With this post, we will review how to elect not to file a partnership tax return and the advantages to doing it.  In many cases, the mere co-ownership of farm land that is rented to a farm will not be classified as a partnership, however, it is very easy for the landlords to get tripped up in the process.  If the ownership is set up in an new LLC, then usually the IRS is going to assume the entity is a partnership.

The benefits of electing out of a partnership are as follows:

  • The owners may make tax elections that are different from each other;
  • The loss limitations at the partnership level will not apply;
  • You will not be required to file a partnership income tax return.  This can not only save you the cost of preparing a return, but in certain states such as California, the fee to file a partnership tax return (structured as an LLC) can be in excess of $5,000 annually.

If you have determined that you do not want to be a partnership, then the election must be made with the tax return in the year that you want to elect out of the partnership rules.  The partners must all consent to this election.  Even if you fail to make the proper election, it may nonetheless be deemed to have occurred if your facts and circumstances indicate that you intended to do this from the entity inception.

Another important rule is that this election is only available for passive farm rental operations.  If you are a farm partnership performing farm services, you can not elect out of the partnership rules.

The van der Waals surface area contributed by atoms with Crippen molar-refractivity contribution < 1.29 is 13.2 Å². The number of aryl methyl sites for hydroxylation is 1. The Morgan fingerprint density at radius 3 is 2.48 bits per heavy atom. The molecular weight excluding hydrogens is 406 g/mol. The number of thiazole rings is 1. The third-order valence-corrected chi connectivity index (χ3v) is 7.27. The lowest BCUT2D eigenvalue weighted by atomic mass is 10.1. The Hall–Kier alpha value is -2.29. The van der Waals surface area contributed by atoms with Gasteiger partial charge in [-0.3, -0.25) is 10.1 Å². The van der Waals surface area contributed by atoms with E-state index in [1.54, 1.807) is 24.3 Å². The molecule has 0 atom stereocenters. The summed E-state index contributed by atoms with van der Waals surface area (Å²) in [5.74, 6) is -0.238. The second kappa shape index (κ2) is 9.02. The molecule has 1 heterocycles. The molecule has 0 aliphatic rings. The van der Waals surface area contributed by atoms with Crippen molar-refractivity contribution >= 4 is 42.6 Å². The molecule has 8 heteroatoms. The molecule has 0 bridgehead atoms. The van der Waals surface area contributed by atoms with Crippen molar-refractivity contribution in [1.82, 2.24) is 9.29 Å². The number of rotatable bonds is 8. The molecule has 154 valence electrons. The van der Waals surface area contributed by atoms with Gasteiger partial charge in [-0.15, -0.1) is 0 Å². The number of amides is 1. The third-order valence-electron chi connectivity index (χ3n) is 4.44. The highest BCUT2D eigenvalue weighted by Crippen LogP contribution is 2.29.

My next post, however, will discuss allowing husband and wives to elect out farm operating partnerships.

We Don't Want a Partnership!

Apr 08, 2010

One of my readers sent me a question about a farming operation that applies to many farm families.  I am going to summarize the question as follows:

Scenario:

160 acre cropland is titled as Kevin XXX and Mary XXX, JTWRS (50%) and The Jane M YYYY Trust (50%).  Kevin and Jane M are brother and sister.  Mary XXX is Kevin's wife.  Kevin and Mary also have a 240 acre operation of their own.

Is a partnership return REQUIRED to be filed or can Jane M and Kevin XXX each allocate their share of expense/income attributable to the 160 acre operation.

Can you provide me some info?  What's the penalty for not doing it correctly.

As you can see from the facts, this is a fairly normal situation where property was probably inherited from a mom or dad and it is titled as co-owners in the brother (including wife) and sisters name.  The brother is also farming other property.

Normally, anytime property is owned by more than one party, a partnership of some type is involved.  This usually requires the filing of a partnership income tax return.  Until a few years ago, the penalty for not filing a partnership income tax return was minimal as long as all of the partners reported their share of the income timely.